1) Deny Your Self

Denying your self is a foreign idea to the western mind. Our culture prides itself on self-sufficiency. You make yourself or you break yourself. But, what Jesus is saying is that that is not the Truth. Jesus is saying that, in order to be His disciple, you must forfeit control over your own life. This is not to say you truly have control over your life, however it is to say that you must seek the will of God. Seek happiness in God. That pursuit will look different for everyone, but I can tell you it is not seeking him anywhere other than where you’re at. If you are under the pretense that you need to leave where you are and get in a better situation to find Jesus, your faith is then contingent upon where you’re at instead of who Jesus is. That is not the kind of faith that Jesus deserves, nor is it the kind of faith He desires. If you can’t find your faith in the situation you’re in, you won’t be able to truly find it, no matter where you go. Seek Christ whether in the respite of peace or in throes of suffering. Deny yourself any notion of control over your environment. Let Christ’s glory determine your situation, not your situation determine Christ’s glory.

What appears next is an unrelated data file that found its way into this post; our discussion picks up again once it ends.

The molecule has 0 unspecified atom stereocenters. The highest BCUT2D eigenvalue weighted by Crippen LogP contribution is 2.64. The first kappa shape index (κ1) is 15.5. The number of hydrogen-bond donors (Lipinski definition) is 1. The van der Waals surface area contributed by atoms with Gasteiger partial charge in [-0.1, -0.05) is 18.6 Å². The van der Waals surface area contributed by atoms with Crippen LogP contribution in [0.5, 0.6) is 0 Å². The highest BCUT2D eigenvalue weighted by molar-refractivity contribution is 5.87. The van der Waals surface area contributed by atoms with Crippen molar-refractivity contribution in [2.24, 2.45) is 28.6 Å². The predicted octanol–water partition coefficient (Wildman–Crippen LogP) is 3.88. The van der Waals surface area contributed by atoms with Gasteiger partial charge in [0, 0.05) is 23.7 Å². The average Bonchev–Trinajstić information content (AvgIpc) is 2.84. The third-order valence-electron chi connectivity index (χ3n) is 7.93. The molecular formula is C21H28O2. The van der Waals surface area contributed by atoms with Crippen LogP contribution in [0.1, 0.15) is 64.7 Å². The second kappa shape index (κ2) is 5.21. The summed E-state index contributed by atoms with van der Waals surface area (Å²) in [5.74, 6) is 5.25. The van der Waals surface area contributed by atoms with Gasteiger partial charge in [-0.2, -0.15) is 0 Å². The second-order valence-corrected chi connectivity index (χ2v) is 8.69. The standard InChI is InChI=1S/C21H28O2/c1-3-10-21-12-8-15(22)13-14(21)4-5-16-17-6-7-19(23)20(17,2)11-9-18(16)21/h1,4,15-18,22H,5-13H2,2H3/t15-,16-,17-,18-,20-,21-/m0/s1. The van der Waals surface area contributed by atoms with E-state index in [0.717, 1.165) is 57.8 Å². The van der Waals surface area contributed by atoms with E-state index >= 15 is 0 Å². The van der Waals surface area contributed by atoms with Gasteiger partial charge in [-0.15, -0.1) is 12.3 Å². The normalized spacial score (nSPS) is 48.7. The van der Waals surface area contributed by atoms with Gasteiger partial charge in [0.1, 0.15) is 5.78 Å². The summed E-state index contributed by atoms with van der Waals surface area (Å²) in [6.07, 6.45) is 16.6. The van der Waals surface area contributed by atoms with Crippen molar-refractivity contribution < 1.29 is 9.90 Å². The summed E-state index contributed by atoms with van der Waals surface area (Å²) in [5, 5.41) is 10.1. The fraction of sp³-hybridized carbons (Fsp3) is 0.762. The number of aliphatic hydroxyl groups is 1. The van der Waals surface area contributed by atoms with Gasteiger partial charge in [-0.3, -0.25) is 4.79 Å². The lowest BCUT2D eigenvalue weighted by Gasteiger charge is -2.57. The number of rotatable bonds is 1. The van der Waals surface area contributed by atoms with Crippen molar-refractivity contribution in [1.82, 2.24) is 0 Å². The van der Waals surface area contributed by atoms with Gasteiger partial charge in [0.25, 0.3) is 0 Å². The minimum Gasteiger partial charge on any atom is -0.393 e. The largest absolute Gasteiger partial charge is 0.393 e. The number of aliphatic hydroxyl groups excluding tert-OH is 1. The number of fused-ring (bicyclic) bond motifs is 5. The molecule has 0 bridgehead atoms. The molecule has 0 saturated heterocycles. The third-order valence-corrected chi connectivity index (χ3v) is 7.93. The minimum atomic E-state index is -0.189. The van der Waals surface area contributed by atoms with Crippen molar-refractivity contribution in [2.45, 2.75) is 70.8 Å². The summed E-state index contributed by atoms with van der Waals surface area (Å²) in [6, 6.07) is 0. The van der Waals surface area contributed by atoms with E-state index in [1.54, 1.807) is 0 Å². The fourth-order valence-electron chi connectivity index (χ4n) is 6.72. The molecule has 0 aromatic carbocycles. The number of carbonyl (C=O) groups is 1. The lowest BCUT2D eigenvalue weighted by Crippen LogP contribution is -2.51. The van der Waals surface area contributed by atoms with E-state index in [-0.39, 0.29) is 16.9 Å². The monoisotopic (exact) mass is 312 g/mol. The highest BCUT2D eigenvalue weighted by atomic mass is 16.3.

2) Take Up Your Cross

Daily. Take up your cross daily. The idea here is that dying to self is not a simple, one time event. It is a continual process that we must be active in. We are participants in our own death, with the hope that Christ is our resurrector. Every. Single. Day. When you wake up every morning, pray for the Spirit and pray that you can deny yourself as the day moves forward. Jesus was not passive in His death, so you’re not allowed to be either. Be active in the death of your self and allow the power that raised Christ — the power that dwells within you, too — to raise you to life and rebirth you.

3) Follow Jesus